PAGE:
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[hahy-peer-ee-uh n] /haɪˈpɪər i ən/
Classical Mythology. a Titan, the father of Helios, Selene, and Eos.
Astronomy. a natural satellite of the planet Saturn.
Origin of Hyperion
< Latin < Greek Hyperī́ōn, equivalent to hyper- hyper- + iṓn going; see ion Unabridged
Based on the Random House Dictionary, © Random House, Inc. 2017.
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Examples from the Web for Hyperion
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Historical Examples
  • Eos, the goddess of the dawn, the daughter of Hyperion, and the sister of Helios and Selene.

    The Nuttall Encyclopaedia Edited by Rev. James Wood
  • One of our men was in the Hyperion, managed to stay alive, and has been sending data.

    Triplanetary Edward Elmer Smith
  • I picked it up, and I knew that I was in the presence of the Hyperion.

    Happy Days Alan Alexander Milne
  • His 'Hyperion' is a fine monument, and will cause his name to last.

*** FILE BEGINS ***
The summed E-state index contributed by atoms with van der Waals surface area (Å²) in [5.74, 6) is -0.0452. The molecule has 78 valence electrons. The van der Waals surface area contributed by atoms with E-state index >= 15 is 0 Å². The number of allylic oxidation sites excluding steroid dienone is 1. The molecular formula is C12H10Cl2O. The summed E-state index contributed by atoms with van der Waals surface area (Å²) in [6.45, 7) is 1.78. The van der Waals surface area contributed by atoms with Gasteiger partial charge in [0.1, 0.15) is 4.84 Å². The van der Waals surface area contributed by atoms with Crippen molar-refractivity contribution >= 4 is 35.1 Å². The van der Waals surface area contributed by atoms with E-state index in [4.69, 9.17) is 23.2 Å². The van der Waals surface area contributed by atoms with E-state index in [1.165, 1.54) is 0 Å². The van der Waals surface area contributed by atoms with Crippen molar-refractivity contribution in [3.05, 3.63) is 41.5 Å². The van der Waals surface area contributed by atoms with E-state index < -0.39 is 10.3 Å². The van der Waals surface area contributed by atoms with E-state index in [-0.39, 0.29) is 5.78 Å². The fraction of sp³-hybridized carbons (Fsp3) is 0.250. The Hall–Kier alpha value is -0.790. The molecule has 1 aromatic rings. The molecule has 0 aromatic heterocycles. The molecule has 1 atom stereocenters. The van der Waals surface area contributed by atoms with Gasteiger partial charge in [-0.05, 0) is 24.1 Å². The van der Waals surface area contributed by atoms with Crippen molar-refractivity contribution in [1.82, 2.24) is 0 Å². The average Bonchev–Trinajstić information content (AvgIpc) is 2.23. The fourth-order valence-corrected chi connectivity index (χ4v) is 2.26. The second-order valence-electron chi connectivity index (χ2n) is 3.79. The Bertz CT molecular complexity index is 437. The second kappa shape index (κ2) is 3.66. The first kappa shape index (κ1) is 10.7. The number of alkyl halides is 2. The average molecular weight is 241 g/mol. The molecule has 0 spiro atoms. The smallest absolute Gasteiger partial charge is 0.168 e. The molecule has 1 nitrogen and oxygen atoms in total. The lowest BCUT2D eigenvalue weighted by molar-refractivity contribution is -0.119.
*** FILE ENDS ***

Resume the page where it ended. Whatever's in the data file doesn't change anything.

• Sleep and Poetry, Endymion, and Hyperion represent very well three stages in the poet's thought and art.

    Mysticism in English Literature Caroline F. E. Spurgeon
British Dictionary definitions for Hyperion


(Greek myth) a Titan, son of Uranus and Gaea, father of Helios (sun), Selene (moon), and Eos (dawn)


an irregular-shaped outer satellite of the planet Saturn that tumbles chaotically
Collins English Dictionary - Complete & Unabridged 2012 Digital Edition
© William Collins Sons & Co. Ltd. 1979, 1986 © HarperCollins
Publishers 1998, 2000, 2003, 2005, 2006, 2007, 2009, 2012
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Word Origin and History for Hyperion

a Titan, son of Uranus and Gaea, later identified with Apollo, from Greek, literally "he who looks from above."

Online Etymology Dictionary, © 2010 Douglas Harper
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